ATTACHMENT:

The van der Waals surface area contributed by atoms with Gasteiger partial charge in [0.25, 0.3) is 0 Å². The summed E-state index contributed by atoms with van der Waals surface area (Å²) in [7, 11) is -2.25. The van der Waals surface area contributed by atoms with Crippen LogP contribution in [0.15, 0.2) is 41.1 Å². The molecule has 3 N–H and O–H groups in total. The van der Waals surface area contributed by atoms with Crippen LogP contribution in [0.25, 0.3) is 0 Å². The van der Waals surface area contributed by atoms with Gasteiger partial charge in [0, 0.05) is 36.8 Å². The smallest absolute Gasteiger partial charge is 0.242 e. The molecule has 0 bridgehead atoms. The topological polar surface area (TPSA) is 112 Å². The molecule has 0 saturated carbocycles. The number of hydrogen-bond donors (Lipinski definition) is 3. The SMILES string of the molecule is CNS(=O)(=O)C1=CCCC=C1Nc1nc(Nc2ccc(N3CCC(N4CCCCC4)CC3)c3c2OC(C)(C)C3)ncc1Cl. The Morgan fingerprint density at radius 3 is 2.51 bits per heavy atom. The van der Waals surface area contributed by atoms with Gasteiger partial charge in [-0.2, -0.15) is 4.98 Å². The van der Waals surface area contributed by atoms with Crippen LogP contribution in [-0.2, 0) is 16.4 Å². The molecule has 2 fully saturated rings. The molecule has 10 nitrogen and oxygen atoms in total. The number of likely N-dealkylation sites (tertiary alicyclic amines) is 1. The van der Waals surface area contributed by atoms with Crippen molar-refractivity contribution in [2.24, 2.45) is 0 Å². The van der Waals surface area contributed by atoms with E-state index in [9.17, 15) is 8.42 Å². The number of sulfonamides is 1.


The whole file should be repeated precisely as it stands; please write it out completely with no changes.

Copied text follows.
The van der Waals surface area contributed by atoms with Gasteiger partial charge in [0.25, 0.3) is 0 Å². The summed E-state index contributed by atoms with van der Waals surface area (Å²) in [7, 11) is -2.25. The van der Waals surface area contributed by atoms with Crippen LogP contribution in [0.15, 0.2) is 41.1 Å². The molecule has 3 N–H and O–H groups in total. The van der Waals surface area contributed by atoms with Crippen LogP contribution in [0.25, 0.3) is 0 Å². The van der Waals surface area contributed by atoms with Gasteiger partial charge in [0, 0.05) is 36.8 Å². The smallest absolute Gasteiger partial charge is 0.242 e. The molecule has 0 bridgehead atoms. The topological polar surface area (TPSA) is 112 Å². The molecule has 0 saturated carbocycles. The number of hydrogen-bond donors (Lipinski definition) is 3. The SMILES string of the molecule is CNS(=O)(=O)C1=CCCC=C1Nc1nc(Nc2ccc(N3CCC(N4CCCCC4)CC3)c3c2OC(C)(C)C3)ncc1Cl. The Morgan fingerprint density at radius 3 is 2.51 bits per heavy atom. The van der Waals surface area contributed by atoms with Gasteiger partial charge in [-0.2, -0.15) is 4.98 Å². The van der Waals surface area contributed by atoms with Crippen LogP contribution in [-0.2, 0) is 16.4 Å². The molecule has 2 fully saturated rings. The molecule has 10 nitrogen and oxygen atoms in total. The number of likely N-dealkylation sites (tertiary alicyclic amines) is 1. The van der Waals surface area contributed by atoms with Crippen molar-refractivity contribution in [2.24, 2.45) is 0 Å². The van der Waals surface area contributed by atoms with E-state index in [9.17, 15) is 8.42 Å². The number of sulfonamides is 1.